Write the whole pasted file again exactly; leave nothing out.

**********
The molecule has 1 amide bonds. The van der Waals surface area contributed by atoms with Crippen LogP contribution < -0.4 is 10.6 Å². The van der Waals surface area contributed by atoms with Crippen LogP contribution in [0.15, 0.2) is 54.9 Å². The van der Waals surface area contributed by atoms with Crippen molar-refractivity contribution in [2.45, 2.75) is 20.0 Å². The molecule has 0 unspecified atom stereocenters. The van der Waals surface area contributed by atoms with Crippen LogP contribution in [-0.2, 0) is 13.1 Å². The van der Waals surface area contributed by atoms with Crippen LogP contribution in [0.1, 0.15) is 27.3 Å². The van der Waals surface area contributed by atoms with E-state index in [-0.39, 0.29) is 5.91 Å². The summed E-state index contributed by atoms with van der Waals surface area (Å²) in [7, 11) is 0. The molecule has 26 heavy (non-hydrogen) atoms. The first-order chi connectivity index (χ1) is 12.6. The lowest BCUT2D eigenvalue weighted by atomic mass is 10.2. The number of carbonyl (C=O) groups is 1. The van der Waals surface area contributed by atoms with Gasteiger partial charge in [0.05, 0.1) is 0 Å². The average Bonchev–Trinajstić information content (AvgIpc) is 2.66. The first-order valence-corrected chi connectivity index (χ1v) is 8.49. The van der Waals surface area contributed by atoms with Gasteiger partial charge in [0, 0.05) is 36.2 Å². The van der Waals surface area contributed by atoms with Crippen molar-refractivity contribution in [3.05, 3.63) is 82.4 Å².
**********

The molecule has 1 amide bonds. The van der Waals surface area contributed by atoms with Crippen LogP contribution < -0.4 is 10.6 Å². The van der Waals surface area contributed by atoms with Crippen LogP contribution in [0.15, 0.2) is 54.9 Å². The van der Waals surface area contributed by atoms with Crippen molar-refractivity contribution in [2.45, 2.75) is 20.0 Å². The molecule has 0 unspecified atom stereocenters. The van der Waals surface area contributed by atoms with Crippen LogP contribution in [-0.2, 0) is 13.1 Å². The van der Waals surface area contributed by atoms with Crippen LogP contribution in [0.1, 0.15) is 27.3 Å². The van der Waals surface area contributed by atoms with E-state index in [-0.39, 0.29) is 5.91 Å². The summed E-state index contributed by atoms with van der Waals surface area (Å²) in [7, 11) is 0. The molecule has 26 heavy (non-hydrogen) atoms. The first-order chi connectivity index (χ1) is 12.6. The lowest BCUT2D eigenvalue weighted by atomic mass is 10.2. The number of carbonyl (C=O) groups is 1. The van der Waals surface area contributed by atoms with Gasteiger partial charge in [0.05, 0.1) is 0 Å². The average Bonchev–Trinajstić information content (AvgIpc) is 2.66. The first-order valence-corrected chi connectivity index (χ1v) is 8.49. The van der Waals surface area contributed by atoms with Gasteiger partial charge in [0, 0.05) is 36.2 Å². The van der Waals surface area contributed by atoms with Crippen molar-refractivity contribution in [3.05, 3.63) is 82.4 Å².